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Monday, 2 February 2015

The Newcastle YMCA First World War Memorial at Northumbria University

James McConnel

The Newcastle YMCA war memorial.
In late 2014, the Estates Office at Northumbria University contacted me about an interesting discovery they had made in a storage area in the University’s Wynne Jones building. Following my research into the war-related features of Trinity Building (formerly Trinity Presbyterian church), they knew I was interested in information about any war memorials on campus. It turned out that staff from Estates had discovered in Wynne Jones a hitherto unknown First World War memorial. The memorial was accompanied by a brass plaque commemorating the opening of the Newcastle YMCA building on Blackett Street in 1900. This building was knocked down in the 1970s to make way for the Eldon Square shopping centre. Various architectural features of the Victorian building were salvaged when it was demolished. These included stone carvings and door surrounds, which were mounted onto one of the exterior walls on Prudhoe Chare in 1976 (the alley by the side of Marks and Spenercs). But it appears that the YMCA’s war memorial was also rescued from the old building, which was then transferred to the Association’s new premises on Ellison Place. The University acquired this building twenty years later in the 1990s and – seemingly without realising it – also inherited the YMCA’s war memorial.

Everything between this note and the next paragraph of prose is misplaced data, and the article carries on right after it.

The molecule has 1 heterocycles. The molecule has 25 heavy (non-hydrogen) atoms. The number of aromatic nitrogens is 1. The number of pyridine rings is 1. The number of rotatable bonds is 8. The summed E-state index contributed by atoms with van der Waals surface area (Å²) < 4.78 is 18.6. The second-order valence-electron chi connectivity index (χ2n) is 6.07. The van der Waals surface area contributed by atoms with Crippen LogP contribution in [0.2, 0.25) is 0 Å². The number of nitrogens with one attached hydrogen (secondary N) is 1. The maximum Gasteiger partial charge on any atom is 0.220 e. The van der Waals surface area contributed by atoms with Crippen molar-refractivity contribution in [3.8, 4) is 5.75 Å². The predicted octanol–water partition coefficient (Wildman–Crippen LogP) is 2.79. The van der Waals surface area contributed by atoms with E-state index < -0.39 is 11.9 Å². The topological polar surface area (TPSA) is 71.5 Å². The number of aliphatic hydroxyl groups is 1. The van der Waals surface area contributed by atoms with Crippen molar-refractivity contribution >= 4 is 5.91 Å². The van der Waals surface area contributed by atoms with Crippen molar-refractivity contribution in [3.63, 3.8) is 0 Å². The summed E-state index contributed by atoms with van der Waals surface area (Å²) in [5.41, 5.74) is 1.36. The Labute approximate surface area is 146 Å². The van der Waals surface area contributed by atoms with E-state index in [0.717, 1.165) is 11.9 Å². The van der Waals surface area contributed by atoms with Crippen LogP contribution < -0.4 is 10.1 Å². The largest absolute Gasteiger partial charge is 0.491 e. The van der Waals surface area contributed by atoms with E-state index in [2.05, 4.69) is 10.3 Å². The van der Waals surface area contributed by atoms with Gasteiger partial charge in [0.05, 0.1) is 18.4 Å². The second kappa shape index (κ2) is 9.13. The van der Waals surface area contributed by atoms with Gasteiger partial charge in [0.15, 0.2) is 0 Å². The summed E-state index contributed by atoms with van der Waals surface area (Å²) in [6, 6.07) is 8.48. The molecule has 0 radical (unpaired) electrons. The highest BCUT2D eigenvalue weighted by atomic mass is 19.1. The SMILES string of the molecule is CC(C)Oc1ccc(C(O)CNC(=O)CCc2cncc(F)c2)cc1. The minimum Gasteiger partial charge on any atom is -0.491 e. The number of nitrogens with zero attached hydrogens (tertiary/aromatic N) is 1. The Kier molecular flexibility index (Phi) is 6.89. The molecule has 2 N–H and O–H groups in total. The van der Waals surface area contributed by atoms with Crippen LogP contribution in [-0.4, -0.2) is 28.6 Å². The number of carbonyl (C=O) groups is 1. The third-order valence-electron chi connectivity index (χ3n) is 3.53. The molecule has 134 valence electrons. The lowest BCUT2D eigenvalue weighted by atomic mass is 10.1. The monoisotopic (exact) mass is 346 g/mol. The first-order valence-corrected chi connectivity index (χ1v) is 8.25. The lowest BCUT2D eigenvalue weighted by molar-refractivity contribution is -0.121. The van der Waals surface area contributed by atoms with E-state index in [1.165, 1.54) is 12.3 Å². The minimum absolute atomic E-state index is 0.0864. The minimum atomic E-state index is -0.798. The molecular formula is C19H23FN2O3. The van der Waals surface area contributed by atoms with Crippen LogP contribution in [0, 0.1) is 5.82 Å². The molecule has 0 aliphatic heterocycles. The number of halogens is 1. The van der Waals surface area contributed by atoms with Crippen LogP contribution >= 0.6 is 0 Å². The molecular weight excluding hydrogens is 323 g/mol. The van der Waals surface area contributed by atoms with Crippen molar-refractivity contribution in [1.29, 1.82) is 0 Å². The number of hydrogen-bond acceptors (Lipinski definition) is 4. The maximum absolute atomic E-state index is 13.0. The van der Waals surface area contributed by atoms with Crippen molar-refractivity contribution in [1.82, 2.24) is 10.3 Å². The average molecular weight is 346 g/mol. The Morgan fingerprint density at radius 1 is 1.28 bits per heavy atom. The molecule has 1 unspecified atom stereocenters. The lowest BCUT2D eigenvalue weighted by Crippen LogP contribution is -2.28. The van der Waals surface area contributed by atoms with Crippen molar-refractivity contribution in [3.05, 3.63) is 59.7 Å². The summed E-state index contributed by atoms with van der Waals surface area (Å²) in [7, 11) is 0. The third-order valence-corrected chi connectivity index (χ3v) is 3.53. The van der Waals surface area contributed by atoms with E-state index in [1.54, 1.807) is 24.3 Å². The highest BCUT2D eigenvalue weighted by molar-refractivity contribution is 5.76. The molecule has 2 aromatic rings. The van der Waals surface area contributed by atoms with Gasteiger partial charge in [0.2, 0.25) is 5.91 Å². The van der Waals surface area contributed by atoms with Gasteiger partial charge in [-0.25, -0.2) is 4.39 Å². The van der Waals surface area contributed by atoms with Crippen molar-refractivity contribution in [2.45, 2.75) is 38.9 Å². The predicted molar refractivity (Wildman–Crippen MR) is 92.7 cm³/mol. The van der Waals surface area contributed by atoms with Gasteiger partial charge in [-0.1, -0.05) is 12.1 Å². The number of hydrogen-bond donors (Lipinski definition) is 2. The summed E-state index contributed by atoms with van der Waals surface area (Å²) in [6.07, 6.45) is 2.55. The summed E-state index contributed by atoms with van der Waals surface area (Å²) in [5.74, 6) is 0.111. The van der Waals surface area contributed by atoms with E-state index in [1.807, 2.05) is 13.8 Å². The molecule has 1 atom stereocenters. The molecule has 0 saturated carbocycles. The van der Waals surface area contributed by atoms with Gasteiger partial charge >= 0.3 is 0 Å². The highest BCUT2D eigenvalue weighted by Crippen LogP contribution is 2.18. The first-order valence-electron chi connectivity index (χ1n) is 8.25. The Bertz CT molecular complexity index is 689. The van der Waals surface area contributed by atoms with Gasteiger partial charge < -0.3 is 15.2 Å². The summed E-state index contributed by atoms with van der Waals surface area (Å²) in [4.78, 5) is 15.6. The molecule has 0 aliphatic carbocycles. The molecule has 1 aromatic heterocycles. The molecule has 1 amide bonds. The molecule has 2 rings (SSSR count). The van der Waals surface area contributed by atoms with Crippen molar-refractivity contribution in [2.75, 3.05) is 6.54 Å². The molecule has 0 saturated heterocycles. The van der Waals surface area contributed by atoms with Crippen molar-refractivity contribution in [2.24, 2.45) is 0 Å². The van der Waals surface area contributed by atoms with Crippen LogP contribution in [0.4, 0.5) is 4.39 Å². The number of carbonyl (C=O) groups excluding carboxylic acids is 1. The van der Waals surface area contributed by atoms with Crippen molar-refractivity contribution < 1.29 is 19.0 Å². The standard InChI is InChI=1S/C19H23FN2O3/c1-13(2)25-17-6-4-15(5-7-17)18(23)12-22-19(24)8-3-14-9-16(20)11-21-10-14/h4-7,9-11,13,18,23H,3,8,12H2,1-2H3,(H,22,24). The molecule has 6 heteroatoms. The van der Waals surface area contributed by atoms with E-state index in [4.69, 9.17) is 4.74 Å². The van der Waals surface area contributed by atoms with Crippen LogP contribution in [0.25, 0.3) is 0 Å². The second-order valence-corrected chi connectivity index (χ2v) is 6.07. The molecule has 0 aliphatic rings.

The memorial is made of wood and includes the names of about 100 men who ‘Gave Their All’ in the First World War. Three Northumbria history students are now researching the names of the men as part of a work placement module all students undertake in their second year. With the help of a
Masters student who is undertaking a project on war memorials in Newcastle schools, they have been introduced to the use of digitised local newspapers, the 1911 census, CWGC records, and military archives, in order to research the lives of those named on the memorial. We have also made contact with the modern-day YMCA in Newcastle and it is interested in collaborating with Northumbria on this project, with some of the young people from the Association helping with elements of the research . Ultimately, the hope is that the biographical information collected will contribute to a permanent online resource about Newcastle YMCA’s role in the First World War.

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